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The egregious error of destroying Denver’s reforms: A national perspective

Editor’s note: This article was written by David Griffith and Nathaniel Grossman, who are associate director of research and editorial associate, respectively, at the Thomas B. Fordham Institute.

The ambitious school reform initiative that Denver Public Schools (DPS) launched in 2007 was among the most effective in American history, according to a recent study by University of Colorado Denver professor Parker Baxter. From 2008 to 2019, Denver dramatically improved student achievement, graduation rates, and even enrollment.

Yet, this success has not stopped opponents from trying to restrict or even reverse the policies and reforms that produced them. In the 2019 election, candidates supported by the local teachers’ union flipped DPS’s school board, ushering in a period of backsliding. Those new board members pledged to halt the approval of new public charter schools, which were a key component of the reforms. This past June, the board rejected the applications of three new charters and justified the decision by citing the low enrollments of the city’s traditional public schools (which might be higher if more parents thought they offered a quality education).

More reversals are sure to come unless school leaders defend and perhaps even expand the policies that have given the city’s most vulnerable students an educational lifeline. So, what were those policies?

In 2007, DPS embraced a “portfolio” model under which families living within the district were allowed to choose from a variety of schools. As a result, the number of public charter schools increased dramatically. Decision-making was decentralized and district-administered “innovation” schools enjoyed more operational autonomy than traditional district schools. In addition, a more stringent approach to accountability ensured that consistently-underperforming schools were closed or reorganized. Between 2008 and 2018, 30 such schools were closed.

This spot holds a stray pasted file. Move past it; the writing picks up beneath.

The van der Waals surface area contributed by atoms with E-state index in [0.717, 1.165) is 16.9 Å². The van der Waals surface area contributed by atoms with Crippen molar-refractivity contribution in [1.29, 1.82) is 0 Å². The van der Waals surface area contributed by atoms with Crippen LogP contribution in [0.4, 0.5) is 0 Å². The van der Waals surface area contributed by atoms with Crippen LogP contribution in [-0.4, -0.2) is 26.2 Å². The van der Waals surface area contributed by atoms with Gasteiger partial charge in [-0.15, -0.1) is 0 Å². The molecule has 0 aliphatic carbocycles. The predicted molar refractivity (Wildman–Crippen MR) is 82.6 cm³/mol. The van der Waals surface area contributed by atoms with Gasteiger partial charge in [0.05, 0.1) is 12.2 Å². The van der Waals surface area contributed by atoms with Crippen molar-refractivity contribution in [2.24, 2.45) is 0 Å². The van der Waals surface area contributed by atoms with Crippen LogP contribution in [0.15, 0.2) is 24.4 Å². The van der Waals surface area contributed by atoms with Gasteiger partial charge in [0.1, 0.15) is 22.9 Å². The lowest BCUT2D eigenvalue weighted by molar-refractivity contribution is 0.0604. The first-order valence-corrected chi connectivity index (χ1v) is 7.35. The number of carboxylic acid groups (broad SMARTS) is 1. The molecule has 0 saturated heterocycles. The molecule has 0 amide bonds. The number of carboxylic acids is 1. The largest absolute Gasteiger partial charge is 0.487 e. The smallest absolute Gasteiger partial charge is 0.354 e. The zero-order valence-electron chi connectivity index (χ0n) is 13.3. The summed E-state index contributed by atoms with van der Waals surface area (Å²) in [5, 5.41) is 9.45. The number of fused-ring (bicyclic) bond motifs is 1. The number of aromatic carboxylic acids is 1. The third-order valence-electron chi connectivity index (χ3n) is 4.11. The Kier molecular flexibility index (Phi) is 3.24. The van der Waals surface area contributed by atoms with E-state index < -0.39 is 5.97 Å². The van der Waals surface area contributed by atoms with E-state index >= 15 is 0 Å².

Dr. Baxter’s study shows that these reforms led to DPS students gaining 9 to 14 additional months of learning and a 15-percentage point increase in the district’s graduation rate—a monumental step forward, given how many other education reforms have disappointed when implemented at scale.

Charter schools played a large role in this growth. Before the portfolio model, there were fewer than 20 charters in Denver. By 2019, there were more than 50. And the jump in quantity was also matched by improvements in school quality. A 2019 study by the Center for Research on Education Outcomes (CREDO) at Stanford University found that Denver’s charters consistently outperformed the city’s traditional public schools. A 2022 CREDO study found that students in Denver charters gained the equivalent of 54 days of reading instruction and 60 days of math instruction per year compared to the average Colorado student.

Research also confirms that competition from charters has positive effects on the academic achievement of students in traditional schools, in part because (contrary to opponents talking points) they don’t actually “drain” resources from districts. In fact, two studies from our organization, the Thomas B. Fordham Institute, found that increasing the share of students who enroll in charters boosts achievement at both the district and city levels, particularly for poor, Black, and Hispanic students.

One reason charters produce these results is that they must compete for students. If families can send their children to a better school, chances are they will. Consequently, charters must provide a quality education or risk seeing their enrollments decline and possibly closing.

Until very recently, Denver was an important part of that larger story. Yet, despite the mountain of evidence testifying to the effectiveness of charters and other school reforms, the majority of DPS’s school board is working to undo this progress. Denver must stop this backsliding and preserve what’s left of the initiatives that raised student achievement, graduation rates, and enrollment.